Tearaway – is this the reason to own a Vita?

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Since it was first shown off, I’ve been in love with Media Molecule’s Tearaway, which really seems like a good reason to won a PlayStation Vita. Since The Banana’s preview though, I’ve been convinced that it would indeed be magical. It’s out this week, and it seems that it really does live up to its promise.

Here’s what people have had to say:

tear2Destructoid – 10/10: Everything just works so well in unison. The soundtrack is delightful and odd, at times reminiscent of Paprika’s parade fanfare with its lively horns. The world, put together in paper scraps, is unbelievable in its artistry and function. Tearaway’s paper water and ripples as you walk through it are more impressive than any realistic water graphics I’ve ever seen. The level of unique detail in the world is staggering. Every moment spent immersed in it is heartwarming. Fittingly, it feels positively handcrafted.

Eurogamer – 8/10: It’s not a long game, but for every section of simple platforming there’s a moment of pure creative delight that leaves most other games looking stuffy and sterile, locked away behind their joypads and glass, away from your prodding, inquisitive fingers. Tearaway’s tactile world may be no more real, but while you’re under its spell it certainly doesn’t feel that way.

Polygon – 9.5/10: Tearaway is a rare breed; the kind of game that was engineered to be supremely easy to fall in love with. It’s not just the inherent charm of its paper world, its infinitely catchy folk-electronic soundtrack or its cast of quirky characters. It’s the way the game involves you at every turn — the way the world moves when you touch it. I never felt like I was beating Tearaway as much as collaborating with it. From cover to cover, Tearway is an engrossing, spellbinding experience.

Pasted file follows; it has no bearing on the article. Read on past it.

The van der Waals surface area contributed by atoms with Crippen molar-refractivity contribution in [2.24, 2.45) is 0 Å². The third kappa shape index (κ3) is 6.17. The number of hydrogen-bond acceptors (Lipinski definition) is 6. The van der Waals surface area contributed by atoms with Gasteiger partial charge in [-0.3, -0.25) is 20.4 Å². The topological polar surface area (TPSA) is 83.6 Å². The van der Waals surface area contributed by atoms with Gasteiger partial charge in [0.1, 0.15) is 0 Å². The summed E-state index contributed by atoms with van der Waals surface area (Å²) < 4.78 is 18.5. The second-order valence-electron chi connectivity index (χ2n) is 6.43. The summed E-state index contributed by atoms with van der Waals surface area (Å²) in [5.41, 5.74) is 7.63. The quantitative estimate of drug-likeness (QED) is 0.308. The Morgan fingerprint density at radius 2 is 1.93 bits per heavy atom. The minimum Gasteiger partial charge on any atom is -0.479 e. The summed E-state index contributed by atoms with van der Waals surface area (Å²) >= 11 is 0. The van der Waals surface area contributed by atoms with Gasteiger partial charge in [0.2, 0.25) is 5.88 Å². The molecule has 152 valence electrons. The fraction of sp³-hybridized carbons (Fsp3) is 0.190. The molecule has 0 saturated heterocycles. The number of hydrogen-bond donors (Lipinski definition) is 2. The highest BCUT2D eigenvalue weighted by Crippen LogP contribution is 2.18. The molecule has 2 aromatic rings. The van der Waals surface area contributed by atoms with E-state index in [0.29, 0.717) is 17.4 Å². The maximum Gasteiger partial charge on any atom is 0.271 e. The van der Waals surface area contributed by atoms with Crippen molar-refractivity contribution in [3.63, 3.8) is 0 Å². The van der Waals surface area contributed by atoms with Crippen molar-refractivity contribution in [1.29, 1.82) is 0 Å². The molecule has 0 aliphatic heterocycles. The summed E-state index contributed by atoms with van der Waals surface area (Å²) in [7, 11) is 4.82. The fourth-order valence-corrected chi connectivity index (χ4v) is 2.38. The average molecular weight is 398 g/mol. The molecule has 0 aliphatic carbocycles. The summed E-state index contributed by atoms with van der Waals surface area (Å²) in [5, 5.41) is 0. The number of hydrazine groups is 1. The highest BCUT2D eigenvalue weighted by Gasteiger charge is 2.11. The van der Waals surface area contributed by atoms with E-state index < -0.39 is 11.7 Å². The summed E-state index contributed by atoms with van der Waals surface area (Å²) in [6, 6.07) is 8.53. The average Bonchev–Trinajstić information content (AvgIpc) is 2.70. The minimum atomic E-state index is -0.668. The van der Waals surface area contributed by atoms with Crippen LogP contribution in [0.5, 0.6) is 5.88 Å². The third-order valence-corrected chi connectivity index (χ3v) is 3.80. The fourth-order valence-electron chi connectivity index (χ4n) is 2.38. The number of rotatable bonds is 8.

IGN – 9.3/10: Tearaway is a joy. Whether it was a riding a pig towards the sunset or playing basketball with a super-powered accordion, it never failed to make me smile. It sincerely believes that imagination really is the most important faculty, and in turn, succeeded in transporting me back to a time when I built strange worlds equipped with nothing but crayons and card. It does this by using every aspect of the Vita, crafting an experience that I can’t imagine being realised elsewhere. It might be short, but it’s very special.tear1

CVG – 9/10: Yet if there’s one moment that perhaps sums up Tearaway best, it’s a piece of narration from the inimitable Richard Ridings, a line that seems to double as a mission statement for Media Molecule. "Embracing new ideas!" he shouts. "You can’t say we’re not trying!" Even among those who find Tearaway too slight or too easy, there can surely be few arguments with that.

Joystiq – 3/5: Tearaway is cheerful, clever, and colorful, but never quite attains the masterful blend of art and gameplay exhibited by developer Media Molecule’s previous efforts, the LittleBigPlanet games. It’s crammed full of wonderful ideas that can’t quite compete with a control scheme that – apologies – looks good on paper but doesn’t work well in practice. Tearaway has a big heart … if only your fingers didn’t keep getting in the way.

Joystiq seems to be the sole dissenter in a sea of cheer, but it certainly seems that Tearaway is the best game on the Vita right now, and quite possibly one of the most inventive and interesting games this whole year.

Last Updated: November 20, 2013

Geoffrey Tim

Editor. I'm old, grumpy and more than just a little cynical. One day, I found myself in possession of a NES, and a copy of Super Mario Bros 3. It was that game that made me realise that games were more than just toys to idly while away time - they were capable of being masterpieces. I'm here now, looking for more of those masterpieces.

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